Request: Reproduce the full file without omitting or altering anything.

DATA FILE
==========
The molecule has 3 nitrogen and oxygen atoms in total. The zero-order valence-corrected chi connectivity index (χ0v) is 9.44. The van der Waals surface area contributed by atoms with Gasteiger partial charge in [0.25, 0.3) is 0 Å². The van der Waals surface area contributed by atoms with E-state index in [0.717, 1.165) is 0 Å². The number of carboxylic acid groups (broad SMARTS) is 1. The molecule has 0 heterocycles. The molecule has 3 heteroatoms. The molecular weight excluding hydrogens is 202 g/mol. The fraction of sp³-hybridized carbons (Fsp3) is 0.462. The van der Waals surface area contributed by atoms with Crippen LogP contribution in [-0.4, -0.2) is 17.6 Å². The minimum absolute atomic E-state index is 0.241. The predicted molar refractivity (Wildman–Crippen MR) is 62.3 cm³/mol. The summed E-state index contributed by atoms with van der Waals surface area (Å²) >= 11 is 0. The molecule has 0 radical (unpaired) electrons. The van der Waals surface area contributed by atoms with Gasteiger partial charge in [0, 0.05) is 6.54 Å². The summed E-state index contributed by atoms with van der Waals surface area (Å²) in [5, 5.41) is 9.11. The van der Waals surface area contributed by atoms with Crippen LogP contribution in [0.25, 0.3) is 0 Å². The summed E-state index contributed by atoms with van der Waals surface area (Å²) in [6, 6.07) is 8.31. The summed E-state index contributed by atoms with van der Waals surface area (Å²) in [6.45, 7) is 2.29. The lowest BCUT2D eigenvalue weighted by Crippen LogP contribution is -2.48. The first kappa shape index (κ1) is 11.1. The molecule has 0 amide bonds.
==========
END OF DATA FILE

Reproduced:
The molecule has 3 nitrogen and oxygen atoms in total. The zero-order valence-corrected chi connectivity index (χ0v) is 9.44. The van der Waals surface area contributed by atoms with Gasteiger partial charge in [0.25, 0.3) is 0 Å². The van der Waals surface area contributed by atoms with E-state index in [0.717, 1.165) is 0 Å². The number of carboxylic acid groups (broad SMARTS) is 1. The molecule has 0 heterocycles. The molecule has 3 heteroatoms. The molecular weight excluding hydrogens is 202 g/mol. The fraction of sp³-hybridized carbons (Fsp3) is 0.462. The van der Waals surface area contributed by atoms with Crippen LogP contribution in [-0.4, -0.2) is 17.6 Å². The minimum absolute atomic E-state index is 0.241. The predicted molar refractivity (Wildman–Crippen MR) is 62.3 cm³/mol. The summed E-state index contributed by atoms with van der Waals surface area (Å²) >= 11 is 0. The molecule has 0 radical (unpaired) electrons. The van der Waals surface area contributed by atoms with Gasteiger partial charge in [0, 0.05) is 6.54 Å². The summed E-state index contributed by atoms with van der Waals surface area (Å²) in [5, 5.41) is 9.11. The van der Waals surface area contributed by atoms with Crippen LogP contribution in [0.25, 0.3) is 0 Å². The summed E-state index contributed by atoms with van der Waals surface area (Å²) in [6, 6.07) is 8.31. The summed E-state index contributed by atoms with van der Waals surface area (Å²) in [6.45, 7) is 2.29. The lowest BCUT2D eigenvalue weighted by Crippen LogP contribution is -2.48. The first kappa shape index (κ1) is 11.1. The molecule has 0 amide bonds.